It is evident that this primary meaning persisted well into the nineteenth century, for in 1827 an Edinburgh merchant ordered a quantity of 'plain Dark green coloured tartan, no pattern on it', but a seventeenth century woodcut shows Highland soldiers in a Continental army wearing a definite tartan pattern and at the beginning of the eighteenth century Martin Martin wrote of arranging the stripes of a plaid; John Taylor, in the account of his Pennyless Pilgrimage to the Highlands in 1618, told of a "warme stuffe of divers colours which they call Tertane". Clearly Tartan cloth and Tartan pattern were close companions for a very long time before 'tartan' came to mean only the pattern. This is a matter of great importance, and urges caution, seldom followed, on those who assume that every early mention of 'tartan' necessarily means 'Clan' tartan.
The Tartan Pattern
Many attempts have been made to lay down rules about what is or is not a tartan. A process of elimination suggests that indigenous Highland tartans were almost always simple patterns of blue and green stripes upon a red ground. In the West, there was a single broad green stripe with a narrower blue stripe each side, in the Central Highlands a red stripe divided the green into two and north of the Great Glen there were separate blocks of green and blue; these arrangements can be seen clearly in the MacDonald of the Isles, Mackintosh and Ross tartans respectively. The pattern is called the 'sett' and is usually expressed as a half-sett which repeats along and across the cloth reversing as it goes, so that each half-sett is the mirror-image of its neighbour. Usually, the pattern is the same in both directions but there are some patterns in which the warp and weft differ and also some which do not reverse.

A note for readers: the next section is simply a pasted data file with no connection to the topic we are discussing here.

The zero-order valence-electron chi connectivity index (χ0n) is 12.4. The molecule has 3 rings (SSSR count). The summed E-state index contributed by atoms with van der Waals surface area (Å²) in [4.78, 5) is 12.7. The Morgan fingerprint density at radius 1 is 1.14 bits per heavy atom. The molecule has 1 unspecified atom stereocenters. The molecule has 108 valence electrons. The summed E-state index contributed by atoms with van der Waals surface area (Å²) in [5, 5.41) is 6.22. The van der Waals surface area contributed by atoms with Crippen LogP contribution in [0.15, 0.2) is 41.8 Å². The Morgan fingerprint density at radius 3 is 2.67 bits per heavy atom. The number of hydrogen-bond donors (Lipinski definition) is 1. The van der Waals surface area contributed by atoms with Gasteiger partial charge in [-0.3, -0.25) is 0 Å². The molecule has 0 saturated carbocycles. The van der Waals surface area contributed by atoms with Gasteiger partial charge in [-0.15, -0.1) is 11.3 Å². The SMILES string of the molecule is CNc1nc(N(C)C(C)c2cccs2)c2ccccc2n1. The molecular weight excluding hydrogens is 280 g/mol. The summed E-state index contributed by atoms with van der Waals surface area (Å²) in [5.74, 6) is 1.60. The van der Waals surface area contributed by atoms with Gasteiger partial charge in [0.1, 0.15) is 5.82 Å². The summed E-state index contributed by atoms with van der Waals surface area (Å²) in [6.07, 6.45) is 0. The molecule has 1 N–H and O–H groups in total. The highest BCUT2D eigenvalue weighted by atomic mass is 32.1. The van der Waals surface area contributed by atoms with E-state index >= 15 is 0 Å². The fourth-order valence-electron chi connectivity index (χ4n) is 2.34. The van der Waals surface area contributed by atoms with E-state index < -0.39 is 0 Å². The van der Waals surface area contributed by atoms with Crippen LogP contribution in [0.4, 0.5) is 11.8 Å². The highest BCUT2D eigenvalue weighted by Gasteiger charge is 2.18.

The stripes of a tartan are woven into the cloth and, by the nature of the pattern, every stripe crosses every other stripe; where a stripe crosses another of the same colour, pure colour results and where it crosses one of another colour the result is an equal mixture of the two. The number of mixtures increases rapidly out of proportion to the pure colours and so the more colours in a tartan the softer the result.
Following the 1745 Rising several steps were taken to break the power of the Clans and among these was a ban on the wearing by men, except soldiers, of tartan and Highland dress. This ban remained in force from 1747 to 1782 but the indications are that it was not very effective and fell into disuse fairly soon.